VIDEOSCAN. A selection of new releases for sale or rental
THE COLTRANE LEGACY (Produced by David Chertok and Burrill Crohn; Video Arts International Inc.) - In-depth look at the work of groundbreaker John Coltrane, tracing the saxophonist's development with extensive musical footage (including clips of Miles Davis, Eric Dolphy, and McCoy Tyner), and interviews with former sidemen, bassist Reggie Workman, drummer Elvin Jones, and drummer Jimmy Cobb. A ``must'' for collectors and Coltrane fans, with fascinating reminiscences and touching comments by Workman (``John Coltrane was my grits and gravy'') and Jones (``He was like an angel on earth''). -Amy Duncan BILLY JOEL FROM LENINGRAD, USSR (CBS Music Video Enterprises Production) - Billy Joel is caught live on stage at Leningrad's gigantic Lenin Sports and Concert Complex in what's billed as the first fully staged rock show presented by an American in the Soviet Union. The video opens with time-lapse scenes of busy Leningrad streets, then proceeds to the concert itself, with a somewhat nervous Joel singing quite flat until he finally relaxes and warms up. Best moment: Joel performing flat on his back, held aloft by his Russian fans. Joel sings many of his hits, as well as the Beatles' ``Back in the USSR.'' (This video will air on HBO on Oct. 30, Nov. 4, 8, and 14.) -A.D. STATIONS (1982 film. Directed by Robert Wilson. Pacific Arts Video) - Seeing this hour-long work is like spinning the channel selector on a TV set tuned into Wilson's dreams. No story links the string of visual firecrackers he sets off, but there's a strange logic to its many sections, which have titles like ``Fire'' and ``Metal'' and ``Wind'' and so on. The hero is a boy with a mysterious Timex watch on his wrist. When he looks at it, and sometimes when he doesn't, bizarre things occur. Some are frightening, as when flames enwrap his parents. Some are funny, as when armored knights invade the family kitchen. And some have an uncanny mixture of moods, as when a giant frog presides over a solemn tea party in the shadow of a pyramid on a suburban lawn. Wilson is best known as an experimental stage director, but he has also mastered video, and this is his most vivid piece for the medium. Note: contains a few seconds of nudity.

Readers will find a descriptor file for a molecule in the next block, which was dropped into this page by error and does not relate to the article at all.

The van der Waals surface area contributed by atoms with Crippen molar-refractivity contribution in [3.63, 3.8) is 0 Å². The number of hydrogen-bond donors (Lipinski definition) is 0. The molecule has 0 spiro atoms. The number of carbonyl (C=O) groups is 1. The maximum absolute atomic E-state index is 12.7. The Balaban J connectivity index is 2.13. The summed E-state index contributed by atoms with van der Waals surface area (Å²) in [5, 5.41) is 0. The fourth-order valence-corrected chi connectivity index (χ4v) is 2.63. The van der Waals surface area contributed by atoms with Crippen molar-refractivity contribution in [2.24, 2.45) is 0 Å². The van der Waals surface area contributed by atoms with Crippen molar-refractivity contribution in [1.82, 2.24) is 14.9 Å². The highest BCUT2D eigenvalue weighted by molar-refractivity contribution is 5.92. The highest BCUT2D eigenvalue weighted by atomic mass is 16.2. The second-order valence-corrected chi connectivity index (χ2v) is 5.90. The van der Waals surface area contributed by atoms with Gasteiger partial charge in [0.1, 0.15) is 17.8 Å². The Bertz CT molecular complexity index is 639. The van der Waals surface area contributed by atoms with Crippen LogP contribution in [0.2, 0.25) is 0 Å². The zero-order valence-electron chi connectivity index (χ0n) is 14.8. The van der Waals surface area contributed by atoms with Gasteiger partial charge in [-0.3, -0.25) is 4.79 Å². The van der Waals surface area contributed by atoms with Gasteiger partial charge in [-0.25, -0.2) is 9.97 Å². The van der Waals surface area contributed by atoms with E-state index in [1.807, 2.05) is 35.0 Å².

-David Sterritt THE UNFORGIVEN (1960 film. Directed by John Huston. MGM/UA Home Video) - This ambitious western focuses on a young woman who was adopted and raised by a frontier family. Her life is disrupted when a half-crazy old man says she's an Indian who was taken from her tribe as a baby. This traps her between two cultures and two men, one white and one red, who both claim to be her brother. The screenplay makes a game attempt to tackle the subject of racism, showing the irrational hatred that erupts when everyday people get the idea their neighbor might not be as white as they are. Unfortunately, the climax is a war between the white and red ``families,'' and the filmmakers clearly see the whites as the only good guys. It's all right for the heroine to be Indian, the movie tells us, as long as she thinks like a white person and properly despises the tribesmen who want to ``rescue'' her. Audrey Hepburn and Burt Lancaster are persuasive as the main characters, and Lillian Gish is strong as an old mother who's capable of murder. The plot takes enough sour turns to justify Huston's reputation as a habitual pessimist, but his storytelling skill is evident in every scene. -D.S.